In the years to come, Hart’s interests covered multiple musical projects, including a collaboration with Dead lyricist Robert Hunter called Mystery Box, another with the members of Planet Drum called Supralingua, and a more rock-oriented Mickey Hart Band. Having seen the healing value of percussion, both via shamanic tradition and modern drum circles, he joined the board of the Institute for Music and Neurologic Function where he worked with Dr. Oliver Sacks. Later, he would work closely with U.C. San Francisco neurological scientist Adam Gazzaley studying rhythm and brain wave function. Then he voyaged totally beyond Planet Earth to compose “Rhythms of the Universe,” working with astrophysicist and Nobel Laureate George Smoot to transform radiation/light waves from the cosmos into sound. In between, he filled out his time with a variety of post-Garcia Grateful Dead projects and remains a member of Dead and Company.
Planet Drum remained on his mind, though the combined travel schedules of the four of them made coming together to record and tour very difficult indeed. The pandemic began to close concert halls around the world, and Mickey gulped. “’What am I going to do? I’m going to go nuts.’” He asked himself, “What makes me happy? Of course, it’s always something to do with rhythm. In this case I went to the source, to Planet Drum, a state of mind where rhythm is king. I made sure to have a solid dose of rhythm every freakin’ day. I worked with a second engineer on the weekends – I could hardly let a day go by that I didn’t bathe in the sound; it was my sanity… it was my everything.”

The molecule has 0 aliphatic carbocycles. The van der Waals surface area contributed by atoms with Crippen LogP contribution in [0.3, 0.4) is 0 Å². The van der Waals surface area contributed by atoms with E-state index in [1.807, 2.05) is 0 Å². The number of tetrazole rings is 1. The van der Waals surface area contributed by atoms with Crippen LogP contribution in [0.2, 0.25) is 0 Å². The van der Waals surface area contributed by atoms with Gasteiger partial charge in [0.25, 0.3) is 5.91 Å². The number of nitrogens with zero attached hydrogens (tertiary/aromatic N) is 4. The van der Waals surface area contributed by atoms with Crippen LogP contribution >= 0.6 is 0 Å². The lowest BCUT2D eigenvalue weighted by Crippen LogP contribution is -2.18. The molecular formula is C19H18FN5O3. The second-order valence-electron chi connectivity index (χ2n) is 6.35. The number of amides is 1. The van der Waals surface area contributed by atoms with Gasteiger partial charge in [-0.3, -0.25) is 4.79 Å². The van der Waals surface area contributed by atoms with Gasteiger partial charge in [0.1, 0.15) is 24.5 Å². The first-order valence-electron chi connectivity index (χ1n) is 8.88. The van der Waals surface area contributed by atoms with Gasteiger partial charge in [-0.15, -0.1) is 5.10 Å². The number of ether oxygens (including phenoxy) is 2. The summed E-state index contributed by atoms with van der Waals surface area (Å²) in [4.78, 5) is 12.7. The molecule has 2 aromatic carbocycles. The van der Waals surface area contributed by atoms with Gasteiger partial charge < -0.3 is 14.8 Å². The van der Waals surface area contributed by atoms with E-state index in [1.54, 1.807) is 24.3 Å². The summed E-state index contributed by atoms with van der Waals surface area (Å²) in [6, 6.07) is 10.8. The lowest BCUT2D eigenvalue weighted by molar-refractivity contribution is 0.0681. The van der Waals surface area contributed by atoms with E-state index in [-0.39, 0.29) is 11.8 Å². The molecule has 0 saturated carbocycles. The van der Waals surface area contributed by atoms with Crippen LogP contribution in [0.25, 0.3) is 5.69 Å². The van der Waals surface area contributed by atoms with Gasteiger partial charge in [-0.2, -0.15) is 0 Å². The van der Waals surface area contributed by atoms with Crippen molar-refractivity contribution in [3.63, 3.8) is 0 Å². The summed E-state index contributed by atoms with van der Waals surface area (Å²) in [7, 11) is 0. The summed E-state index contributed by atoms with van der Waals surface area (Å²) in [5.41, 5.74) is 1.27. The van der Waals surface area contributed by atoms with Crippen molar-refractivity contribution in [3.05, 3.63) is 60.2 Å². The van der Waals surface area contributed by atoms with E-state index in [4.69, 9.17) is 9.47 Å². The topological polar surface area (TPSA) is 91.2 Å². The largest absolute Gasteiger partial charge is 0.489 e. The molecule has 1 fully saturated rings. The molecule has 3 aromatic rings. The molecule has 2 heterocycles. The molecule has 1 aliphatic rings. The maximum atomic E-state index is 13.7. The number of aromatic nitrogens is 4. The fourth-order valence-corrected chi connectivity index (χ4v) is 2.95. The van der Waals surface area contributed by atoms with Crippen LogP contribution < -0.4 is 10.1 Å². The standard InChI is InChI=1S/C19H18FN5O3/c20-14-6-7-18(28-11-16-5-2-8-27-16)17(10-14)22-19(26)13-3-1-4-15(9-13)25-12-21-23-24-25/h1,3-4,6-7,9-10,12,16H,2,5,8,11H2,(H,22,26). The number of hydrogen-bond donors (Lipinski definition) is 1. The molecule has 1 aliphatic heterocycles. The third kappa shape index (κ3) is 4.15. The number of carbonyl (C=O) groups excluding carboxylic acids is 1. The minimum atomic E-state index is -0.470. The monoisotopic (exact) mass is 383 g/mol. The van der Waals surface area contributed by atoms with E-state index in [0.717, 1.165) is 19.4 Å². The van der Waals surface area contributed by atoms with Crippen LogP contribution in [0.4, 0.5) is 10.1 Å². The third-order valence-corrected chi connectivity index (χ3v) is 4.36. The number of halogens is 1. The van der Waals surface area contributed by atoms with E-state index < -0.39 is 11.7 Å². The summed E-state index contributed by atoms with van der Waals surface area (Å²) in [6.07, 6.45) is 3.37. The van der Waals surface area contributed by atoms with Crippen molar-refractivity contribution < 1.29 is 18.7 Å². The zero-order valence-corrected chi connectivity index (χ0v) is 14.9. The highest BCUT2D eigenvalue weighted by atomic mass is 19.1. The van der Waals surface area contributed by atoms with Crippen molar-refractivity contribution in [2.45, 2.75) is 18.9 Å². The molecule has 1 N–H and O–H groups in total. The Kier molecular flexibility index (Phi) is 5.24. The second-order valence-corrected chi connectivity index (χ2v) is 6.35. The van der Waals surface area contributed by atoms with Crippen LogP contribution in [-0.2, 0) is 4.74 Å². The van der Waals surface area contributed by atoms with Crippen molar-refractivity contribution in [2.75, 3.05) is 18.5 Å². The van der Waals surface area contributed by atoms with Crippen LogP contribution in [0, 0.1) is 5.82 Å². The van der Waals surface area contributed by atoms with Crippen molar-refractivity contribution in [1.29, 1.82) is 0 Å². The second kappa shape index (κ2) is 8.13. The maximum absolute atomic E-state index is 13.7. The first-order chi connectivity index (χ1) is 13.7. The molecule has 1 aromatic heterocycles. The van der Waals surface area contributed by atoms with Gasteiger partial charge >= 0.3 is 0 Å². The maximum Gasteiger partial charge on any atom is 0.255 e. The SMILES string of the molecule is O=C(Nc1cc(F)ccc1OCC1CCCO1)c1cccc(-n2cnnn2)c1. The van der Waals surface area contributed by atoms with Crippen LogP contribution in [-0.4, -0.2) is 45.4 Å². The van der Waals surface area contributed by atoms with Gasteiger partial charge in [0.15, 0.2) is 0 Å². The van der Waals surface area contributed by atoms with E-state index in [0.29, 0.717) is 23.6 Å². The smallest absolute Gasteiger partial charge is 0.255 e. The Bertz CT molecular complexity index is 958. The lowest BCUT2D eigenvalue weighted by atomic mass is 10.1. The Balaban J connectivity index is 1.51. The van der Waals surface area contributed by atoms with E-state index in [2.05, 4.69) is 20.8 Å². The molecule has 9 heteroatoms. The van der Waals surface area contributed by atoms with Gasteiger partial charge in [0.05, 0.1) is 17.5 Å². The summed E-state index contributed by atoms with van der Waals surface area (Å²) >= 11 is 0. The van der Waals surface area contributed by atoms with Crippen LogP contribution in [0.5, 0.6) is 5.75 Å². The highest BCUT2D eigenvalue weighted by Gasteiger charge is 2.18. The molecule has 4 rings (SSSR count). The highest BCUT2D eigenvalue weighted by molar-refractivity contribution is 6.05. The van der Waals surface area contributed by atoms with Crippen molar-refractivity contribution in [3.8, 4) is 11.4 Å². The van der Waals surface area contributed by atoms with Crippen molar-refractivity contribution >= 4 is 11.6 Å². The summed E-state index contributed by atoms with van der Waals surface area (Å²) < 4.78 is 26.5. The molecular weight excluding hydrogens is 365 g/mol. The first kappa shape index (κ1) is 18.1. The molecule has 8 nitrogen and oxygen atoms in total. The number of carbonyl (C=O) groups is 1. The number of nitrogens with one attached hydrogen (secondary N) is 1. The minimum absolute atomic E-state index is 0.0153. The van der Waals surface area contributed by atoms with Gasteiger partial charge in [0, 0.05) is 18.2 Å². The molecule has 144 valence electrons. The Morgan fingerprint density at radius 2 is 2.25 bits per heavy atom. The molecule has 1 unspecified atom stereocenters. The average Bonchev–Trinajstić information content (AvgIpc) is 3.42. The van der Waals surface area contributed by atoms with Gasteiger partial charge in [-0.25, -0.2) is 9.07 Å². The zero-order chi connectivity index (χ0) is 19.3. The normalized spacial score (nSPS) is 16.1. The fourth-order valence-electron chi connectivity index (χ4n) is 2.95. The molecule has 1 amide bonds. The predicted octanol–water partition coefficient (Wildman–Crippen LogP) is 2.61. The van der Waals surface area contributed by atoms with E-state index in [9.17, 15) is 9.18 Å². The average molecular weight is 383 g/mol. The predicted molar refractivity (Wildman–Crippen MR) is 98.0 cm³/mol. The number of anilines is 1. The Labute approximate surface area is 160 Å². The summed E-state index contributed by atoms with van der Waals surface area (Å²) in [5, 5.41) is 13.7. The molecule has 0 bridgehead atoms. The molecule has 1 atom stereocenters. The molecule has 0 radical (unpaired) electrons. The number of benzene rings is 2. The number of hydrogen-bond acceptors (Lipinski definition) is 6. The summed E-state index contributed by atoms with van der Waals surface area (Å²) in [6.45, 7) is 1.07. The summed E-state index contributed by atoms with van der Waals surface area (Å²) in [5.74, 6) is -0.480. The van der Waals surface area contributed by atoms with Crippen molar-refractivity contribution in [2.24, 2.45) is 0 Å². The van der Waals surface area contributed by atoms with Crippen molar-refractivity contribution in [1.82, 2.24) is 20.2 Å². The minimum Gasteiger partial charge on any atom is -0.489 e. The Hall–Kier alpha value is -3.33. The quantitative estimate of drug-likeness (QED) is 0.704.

Covid had also presented a gift to artists: time enough to create. Zakir in particular wasn’t, as Mickey put it, “flying across the universe.” “When people are in trouble,” Mickey continued, “when they’re threatened, they go to the things that really matter. We were going to the mountain, the very sweet spot of my world. I also thought there was a great need for this. Our world is out of rhythm, our culture has lost its groove. Rhythmic unity among cultures is what Planet Drum is about, and with the world in torment, it sends a powerful message of healing.” In Sikiru’s words, “Music
speaks one language.”